In case you have never encountered one, a geode is a very unimpressive looking rock on the outside, as you can see here:

Geodes form in porous rocks such as limestone or lava. If a hollow cavity exists in the rock, water containing dissolved minerals can seep in through the rock’s pores and crystallize on the inside walls of the cavity. If the crystals do not completely fill the cavity, then a geode is formed. The type of minerals in the water determine what type of crystals form inside the geode.

Geodes are a fun surprise of nature. You can’t know what you will find on the inside of a geode until you break it open!

During our trip to Phoenix we visited the Arizona Science Center. My daughter was very excited to find a large unopened geode in the gift shop. Here it is in its package:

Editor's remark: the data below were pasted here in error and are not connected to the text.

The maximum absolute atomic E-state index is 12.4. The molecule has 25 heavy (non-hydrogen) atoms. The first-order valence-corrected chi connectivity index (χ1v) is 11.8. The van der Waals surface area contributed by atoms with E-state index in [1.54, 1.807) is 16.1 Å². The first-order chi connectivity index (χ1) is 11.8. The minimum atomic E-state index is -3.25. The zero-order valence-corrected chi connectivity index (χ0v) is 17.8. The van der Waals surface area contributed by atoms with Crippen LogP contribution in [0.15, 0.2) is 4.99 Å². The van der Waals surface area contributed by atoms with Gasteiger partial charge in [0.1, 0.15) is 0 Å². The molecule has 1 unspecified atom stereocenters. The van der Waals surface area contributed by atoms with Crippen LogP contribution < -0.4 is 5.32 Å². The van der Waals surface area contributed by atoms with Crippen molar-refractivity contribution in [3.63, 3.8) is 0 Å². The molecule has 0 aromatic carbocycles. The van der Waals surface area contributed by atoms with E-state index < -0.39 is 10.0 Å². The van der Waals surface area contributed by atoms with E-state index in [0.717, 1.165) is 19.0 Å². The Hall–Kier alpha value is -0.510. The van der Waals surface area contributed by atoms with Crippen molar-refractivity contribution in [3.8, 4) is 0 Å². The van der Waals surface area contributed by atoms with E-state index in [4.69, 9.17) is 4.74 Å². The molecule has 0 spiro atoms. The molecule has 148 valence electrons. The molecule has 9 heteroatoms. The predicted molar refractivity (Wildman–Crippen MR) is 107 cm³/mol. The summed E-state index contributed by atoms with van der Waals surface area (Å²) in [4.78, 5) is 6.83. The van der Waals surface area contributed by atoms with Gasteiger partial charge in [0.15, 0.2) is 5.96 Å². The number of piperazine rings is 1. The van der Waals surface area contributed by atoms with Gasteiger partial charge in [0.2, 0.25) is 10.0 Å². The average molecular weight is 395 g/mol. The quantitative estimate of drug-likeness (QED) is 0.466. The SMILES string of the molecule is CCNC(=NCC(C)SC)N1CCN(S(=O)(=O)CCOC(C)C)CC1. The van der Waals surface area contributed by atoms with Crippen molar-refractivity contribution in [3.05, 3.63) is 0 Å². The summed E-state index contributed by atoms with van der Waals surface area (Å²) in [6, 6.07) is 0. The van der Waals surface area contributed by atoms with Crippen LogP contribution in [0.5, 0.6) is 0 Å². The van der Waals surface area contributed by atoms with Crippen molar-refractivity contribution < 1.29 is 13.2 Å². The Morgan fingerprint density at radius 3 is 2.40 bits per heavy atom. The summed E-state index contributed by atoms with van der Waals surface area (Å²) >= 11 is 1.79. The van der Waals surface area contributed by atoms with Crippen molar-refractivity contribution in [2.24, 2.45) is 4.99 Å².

The instructions said to keep it in its bag and bash it with a hammer. Here is my mini-geologist giving it a whack:

Well, it took a lot of banging and I was the one who had to deliver the final, fatal blow. I am not sure we centered our hammering too well (apparently it works MUCH better if you use a chisel first to score a line around the “equator” of the geode – see here for good instructions), but the crystalline interior is clearly visible:

Here is a close up of the surprise contents of our geode in the sunlight. Looks like lots of quartz and chalcedony:

You can find geodes in many science and museum stores, or order small and large geodes online at stores such as The Geode Gallery, The Desert USA Store or Mama’s Minerals.

My 6 year-old daughter’s favorite rock books:

Some good DK Publishing books for older children (9-12):

If you get REALLY into this geode-thing, here is a fascinating-sounding book all about geodes (written for adults, but mini-geologists might enjoy the photos):